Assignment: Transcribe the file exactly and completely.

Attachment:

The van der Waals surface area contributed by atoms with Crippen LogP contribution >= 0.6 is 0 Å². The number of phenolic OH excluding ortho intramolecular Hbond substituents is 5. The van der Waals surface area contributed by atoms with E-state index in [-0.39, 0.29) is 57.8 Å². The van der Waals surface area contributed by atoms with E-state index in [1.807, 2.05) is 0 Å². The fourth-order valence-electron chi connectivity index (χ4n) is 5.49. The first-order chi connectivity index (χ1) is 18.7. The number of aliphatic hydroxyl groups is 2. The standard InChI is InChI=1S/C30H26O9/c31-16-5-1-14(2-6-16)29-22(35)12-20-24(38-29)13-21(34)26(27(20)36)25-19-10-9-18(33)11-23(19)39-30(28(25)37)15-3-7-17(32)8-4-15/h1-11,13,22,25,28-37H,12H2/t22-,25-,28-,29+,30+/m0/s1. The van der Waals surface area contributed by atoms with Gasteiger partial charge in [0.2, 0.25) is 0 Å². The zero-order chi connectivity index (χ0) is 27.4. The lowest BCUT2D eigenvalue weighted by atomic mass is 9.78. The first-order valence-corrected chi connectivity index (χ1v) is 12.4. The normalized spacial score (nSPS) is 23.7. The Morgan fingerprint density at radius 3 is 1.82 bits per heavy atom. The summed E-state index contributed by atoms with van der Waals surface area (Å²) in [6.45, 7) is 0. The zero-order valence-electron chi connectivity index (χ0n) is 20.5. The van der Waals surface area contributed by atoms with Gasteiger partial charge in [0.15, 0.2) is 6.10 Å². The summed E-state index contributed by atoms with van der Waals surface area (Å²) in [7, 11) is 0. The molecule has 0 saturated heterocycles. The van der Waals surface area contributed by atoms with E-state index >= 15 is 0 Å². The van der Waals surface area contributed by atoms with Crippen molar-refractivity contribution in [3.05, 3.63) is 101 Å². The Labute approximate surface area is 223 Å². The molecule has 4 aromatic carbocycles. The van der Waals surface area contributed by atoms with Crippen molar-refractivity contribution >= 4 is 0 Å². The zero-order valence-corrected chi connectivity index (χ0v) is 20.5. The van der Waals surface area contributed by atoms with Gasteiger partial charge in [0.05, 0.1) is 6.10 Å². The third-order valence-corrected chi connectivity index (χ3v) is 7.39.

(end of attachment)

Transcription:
The van der Waals surface area contributed by atoms with Crippen LogP contribution >= 0.6 is 0 Å². The number of phenolic OH excluding ortho intramolecular Hbond substituents is 5. The van der Waals surface area contributed by atoms with E-state index in [-0.39, 0.29) is 57.8 Å². The van der Waals surface area contributed by atoms with E-state index in [1.807, 2.05) is 0 Å². The fourth-order valence-electron chi connectivity index (χ4n) is 5.49. The first-order chi connectivity index (χ1) is 18.7. The number of aliphatic hydroxyl groups is 2. The standard InChI is InChI=1S/C30H26O9/c31-16-5-1-14(2-6-16)29-22(35)12-20-24(38-29)13-21(34)26(27(20)36)25-19-10-9-18(33)11-23(19)39-30(28(25)37)15-3-7-17(32)8-4-15/h1-11,13,22,25,28-37H,12H2/t22-,25-,28-,29+,30+/m0/s1. The van der Waals surface area contributed by atoms with Gasteiger partial charge in [0.2, 0.25) is 0 Å². The zero-order chi connectivity index (χ0) is 27.4. The lowest BCUT2D eigenvalue weighted by atomic mass is 9.78. The first-order valence-corrected chi connectivity index (χ1v) is 12.4. The normalized spacial score (nSPS) is 23.7. The Morgan fingerprint density at radius 3 is 1.82 bits per heavy atom. The summed E-state index contributed by atoms with van der Waals surface area (Å²) in [6.45, 7) is 0. The zero-order valence-electron chi connectivity index (χ0n) is 20.5. The van der Waals surface area contributed by atoms with Gasteiger partial charge in [0.15, 0.2) is 6.10 Å². The summed E-state index contributed by atoms with van der Waals surface area (Å²) in [7, 11) is 0. The molecule has 0 saturated heterocycles. The van der Waals surface area contributed by atoms with E-state index >= 15 is 0 Å². The van der Waals surface area contributed by atoms with Crippen molar-refractivity contribution in [3.05, 3.63) is 101 Å². The Labute approximate surface area is 223 Å². The molecule has 4 aromatic carbocycles. The van der Waals surface area contributed by atoms with Crippen molar-refractivity contribution >= 4 is 0 Å². The zero-order valence-corrected chi connectivity index (χ0v) is 20.5. The van der Waals surface area contributed by atoms with Gasteiger partial charge in [0.05, 0.1) is 6.10 Å². The third-order valence-corrected chi connectivity index (χ3v) is 7.39.